My Poetry

Moonlit Dinner

white and black moon with black skies and body of water photography during night time
Photo by GEORGE DESIPRIS on Pexels.com

Seaside dinners near moonlit waters are utterly charming. I shudder in delight when I think of the dappled moon playing with the inky sea, drawing me into the non-anfractuous expanse that merges with the shadows stretching into the night. The dancing foam that flirts with the shoreline is a mesmerising sight too.

Only a few months ago, my husband and I sat sipping wine and gazing into the sound of the sea. We tasted ten blissful years of togetherness upon our tongue, and exchanged customary sighs of pleasure. The faint, rhythmic base from the bar filtered through the air, but failed to mar the beauty all around us.

twilight deepens
into stars and silence —
must one get tipsy on wine alone?

My Poetry

Pester and Marigold

blue green and purple poker chips
Photo by Pixabay on Pexels.com . This poem is written using the wordle prompt from Mindlovemisery’s Menagerie

The gate stood yawning wide,
rusted and uncared for,
the entry into another world —
a world of chaos.

Of dog bitten door mats,
and flee infested sofas;
of bloated tropical fish,
not underwater;

of grease smeared cushions,
and the smell of dirty socks;
of tables crawling with ‘roaches;
and broken chair seats.

The stairs were carpeted
with unwashed clothes;
One would wonder how anyone
was able to get up those.

A woman stepped out a door,
her hair decorously in place,
her lipstick shone burnt red,
round a hemmablind smile.

She drew up a seat —
the suspicion of a lizard’s tail
disappeared up a wooden leg —
and spilled out a bag of tokens.

One by one she counted them,
then turned around and whistled;
Pester ambled in — a shabby creature
with a pinfeather in his mouth.

He set a paw on the woman’s knee,
and gazed at the tokens curiously
as in a bag the final token she dropped,
and signed a cheque with ‘Marigold’.

Then up they got, and out the door —
shut with a bang of indifferent habit —
and down the broken cobbled path,
they walked back into misfortune.

My Short Fiction

Gone

close up of heart shape
Photo by Pixabay on Pexels.com. This piece of flash fiction has been written for the Wordle challenge #206 at Mindlovemisery’s Menagerie.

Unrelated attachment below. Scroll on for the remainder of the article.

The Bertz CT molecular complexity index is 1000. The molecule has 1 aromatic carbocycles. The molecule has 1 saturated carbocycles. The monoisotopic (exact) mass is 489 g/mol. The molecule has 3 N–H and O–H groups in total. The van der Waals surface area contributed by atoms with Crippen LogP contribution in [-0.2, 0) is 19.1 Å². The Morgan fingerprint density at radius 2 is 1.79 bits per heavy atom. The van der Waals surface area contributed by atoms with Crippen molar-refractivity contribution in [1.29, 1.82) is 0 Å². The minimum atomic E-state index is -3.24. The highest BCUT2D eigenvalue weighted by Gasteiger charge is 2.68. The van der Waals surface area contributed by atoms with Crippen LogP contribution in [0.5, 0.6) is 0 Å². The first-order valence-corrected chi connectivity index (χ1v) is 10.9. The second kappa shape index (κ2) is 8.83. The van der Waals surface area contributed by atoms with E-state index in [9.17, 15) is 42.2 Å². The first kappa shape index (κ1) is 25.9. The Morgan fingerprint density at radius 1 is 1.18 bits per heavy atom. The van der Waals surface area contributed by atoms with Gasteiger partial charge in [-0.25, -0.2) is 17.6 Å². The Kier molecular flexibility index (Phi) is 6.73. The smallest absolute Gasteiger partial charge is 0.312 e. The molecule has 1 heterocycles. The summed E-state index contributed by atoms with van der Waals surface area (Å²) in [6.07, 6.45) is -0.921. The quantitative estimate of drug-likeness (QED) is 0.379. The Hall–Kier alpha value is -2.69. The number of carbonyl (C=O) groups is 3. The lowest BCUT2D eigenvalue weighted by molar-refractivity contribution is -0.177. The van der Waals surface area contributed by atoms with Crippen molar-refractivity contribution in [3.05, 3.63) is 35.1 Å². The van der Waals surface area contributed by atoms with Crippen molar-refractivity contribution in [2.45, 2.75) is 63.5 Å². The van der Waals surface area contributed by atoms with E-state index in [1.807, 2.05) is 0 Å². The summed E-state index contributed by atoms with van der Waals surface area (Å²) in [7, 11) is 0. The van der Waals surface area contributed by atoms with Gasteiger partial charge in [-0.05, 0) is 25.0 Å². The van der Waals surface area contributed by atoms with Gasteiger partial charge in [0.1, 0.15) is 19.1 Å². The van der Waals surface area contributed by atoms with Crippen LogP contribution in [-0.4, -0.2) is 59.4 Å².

The wind picked up, scattering the dried leaves all over the yard and into the road. Faye pushed the hair out of her eyes and gazed unseeingly into the distance as though suddenly rendered atemporal. The rounded handle of the broom lay forgotten in her hands. It was the sound of a locomotive that was responsible for her inertia.

Memories flooded her mind — of the day her marriage fell apart; her husband had boarded the last train out that evening. It had been his opinion that she loved her job better than she did him.

And perhaps she had. A screenwriter lived in a world of imagination, married to writing, to work. But his absence in her life these many months brought home, more and more, how misguided she had been in assuming her work was all she needed. Without him, she had no more imagination, just a gnawing pain in her heart — an emptiness, a sadness that lost itself in mundane routine. Her lopsided views and her dogged stance of her rights had drained out all the vitality in a marriage that had begun with so much promise. She spent each day sweeping up her yard, drinking coffee, barely eating, and staring blankly at a typewriter, and in her head she lived her days with her husband now gone.

Faye sighed, and moved to sweep up the leaves in her yard. She had messed up, but she would try her best to put herself together. Perhaps, she wondered not for the first time, she ought to go and find him. Apologise. And this time around she would work hard at her marriage; revitalise it. Maybe he would forgive her…would he?

The creaking of the gate caught her attention. Faye turned around and her eyes widened.

Tired but hopeful stood her second chance.